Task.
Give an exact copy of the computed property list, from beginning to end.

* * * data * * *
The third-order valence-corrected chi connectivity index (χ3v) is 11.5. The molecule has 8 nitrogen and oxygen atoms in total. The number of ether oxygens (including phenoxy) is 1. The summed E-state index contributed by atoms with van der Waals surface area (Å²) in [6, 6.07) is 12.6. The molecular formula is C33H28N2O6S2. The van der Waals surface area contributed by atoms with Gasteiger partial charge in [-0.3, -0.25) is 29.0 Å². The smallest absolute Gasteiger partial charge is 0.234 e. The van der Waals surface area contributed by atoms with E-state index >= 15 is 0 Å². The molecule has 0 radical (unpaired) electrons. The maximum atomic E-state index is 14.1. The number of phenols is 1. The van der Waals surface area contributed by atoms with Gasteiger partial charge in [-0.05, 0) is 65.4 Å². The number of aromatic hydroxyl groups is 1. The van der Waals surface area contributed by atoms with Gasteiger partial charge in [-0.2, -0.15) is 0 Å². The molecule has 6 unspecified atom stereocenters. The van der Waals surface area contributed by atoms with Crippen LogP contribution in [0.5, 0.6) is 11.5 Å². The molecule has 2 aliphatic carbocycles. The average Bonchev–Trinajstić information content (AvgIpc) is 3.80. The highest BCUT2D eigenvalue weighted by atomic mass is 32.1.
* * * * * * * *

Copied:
The third-order valence-corrected chi connectivity index (χ3v) is 11.5. The molecule has 8 nitrogen and oxygen atoms in total. The number of ether oxygens (including phenoxy) is 1. The summed E-state index contributed by atoms with van der Waals surface area (Å²) in [6, 6.07) is 12.6. The molecular formula is C33H28N2O6S2. The van der Waals surface area contributed by atoms with Gasteiger partial charge in [-0.3, -0.25) is 29.0 Å². The smallest absolute Gasteiger partial charge is 0.234 e. The van der Waals surface area contributed by atoms with E-state index >= 15 is 0 Å². The molecule has 0 radical (unpaired) electrons. The maximum atomic E-state index is 14.1. The number of phenols is 1. The van der Waals surface area contributed by atoms with Gasteiger partial charge in [-0.05, 0) is 65.4 Å². The number of aromatic hydroxyl groups is 1. The van der Waals surface area contributed by atoms with Gasteiger partial charge in [-0.2, -0.15) is 0 Å². The molecule has 6 unspecified atom stereocenters. The van der Waals surface area contributed by atoms with Crippen LogP contribution in [0.5, 0.6) is 11.5 Å². The molecule has 2 aliphatic carbocycles. The average Bonchev–Trinajstić information content (AvgIpc) is 3.80. The highest BCUT2D eigenvalue weighted by atomic mass is 32.1.